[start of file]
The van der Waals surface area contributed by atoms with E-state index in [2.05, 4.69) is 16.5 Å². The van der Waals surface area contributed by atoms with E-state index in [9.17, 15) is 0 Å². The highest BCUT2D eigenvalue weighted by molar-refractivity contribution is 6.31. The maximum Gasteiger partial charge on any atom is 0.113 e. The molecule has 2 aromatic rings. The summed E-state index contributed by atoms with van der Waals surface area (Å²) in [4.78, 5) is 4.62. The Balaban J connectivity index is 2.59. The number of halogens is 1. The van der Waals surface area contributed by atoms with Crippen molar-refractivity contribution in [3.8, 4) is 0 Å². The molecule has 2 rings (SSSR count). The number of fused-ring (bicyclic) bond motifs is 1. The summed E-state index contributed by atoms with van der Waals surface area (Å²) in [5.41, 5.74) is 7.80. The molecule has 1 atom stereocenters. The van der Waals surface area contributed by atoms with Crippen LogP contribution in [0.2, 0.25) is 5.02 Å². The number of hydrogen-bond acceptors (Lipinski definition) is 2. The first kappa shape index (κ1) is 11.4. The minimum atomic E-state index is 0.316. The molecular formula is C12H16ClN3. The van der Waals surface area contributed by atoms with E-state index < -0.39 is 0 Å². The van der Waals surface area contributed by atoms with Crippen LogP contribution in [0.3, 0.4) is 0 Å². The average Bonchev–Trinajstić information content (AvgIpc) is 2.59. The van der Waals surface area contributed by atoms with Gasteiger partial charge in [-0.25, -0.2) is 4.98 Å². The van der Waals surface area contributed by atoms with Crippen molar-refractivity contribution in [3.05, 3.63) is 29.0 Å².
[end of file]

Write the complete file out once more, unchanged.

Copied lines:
The van der Waals surface area contributed by atoms with E-state index in [2.05, 4.69) is 16.5 Å². The van der Waals surface area contributed by atoms with E-state index in [9.17, 15) is 0 Å². The highest BCUT2D eigenvalue weighted by molar-refractivity contribution is 6.31. The maximum Gasteiger partial charge on any atom is 0.113 e. The molecule has 2 aromatic rings. The summed E-state index contributed by atoms with van der Waals surface area (Å²) in [4.78, 5) is 4.62. The Balaban J connectivity index is 2.59. The number of halogens is 1. The van der Waals surface area contributed by atoms with Crippen molar-refractivity contribution in [3.8, 4) is 0 Å². The molecule has 2 rings (SSSR count). The number of fused-ring (bicyclic) bond motifs is 1. The summed E-state index contributed by atoms with van der Waals surface area (Å²) in [5.41, 5.74) is 7.80. The molecule has 1 atom stereocenters. The van der Waals surface area contributed by atoms with Crippen LogP contribution in [0.2, 0.25) is 5.02 Å². The number of hydrogen-bond acceptors (Lipinski definition) is 2. The first kappa shape index (κ1) is 11.4. The minimum atomic E-state index is 0.316. The molecular formula is C12H16ClN3. The van der Waals surface area contributed by atoms with E-state index < -0.39 is 0 Å². The van der Waals surface area contributed by atoms with Crippen LogP contribution in [0.3, 0.4) is 0 Å². The average Bonchev–Trinajstić information content (AvgIpc) is 2.59. The van der Waals surface area contributed by atoms with Gasteiger partial charge in [-0.25, -0.2) is 4.98 Å². The van der Waals surface area contributed by atoms with Crippen molar-refractivity contribution in [3.05, 3.63) is 29.0 Å².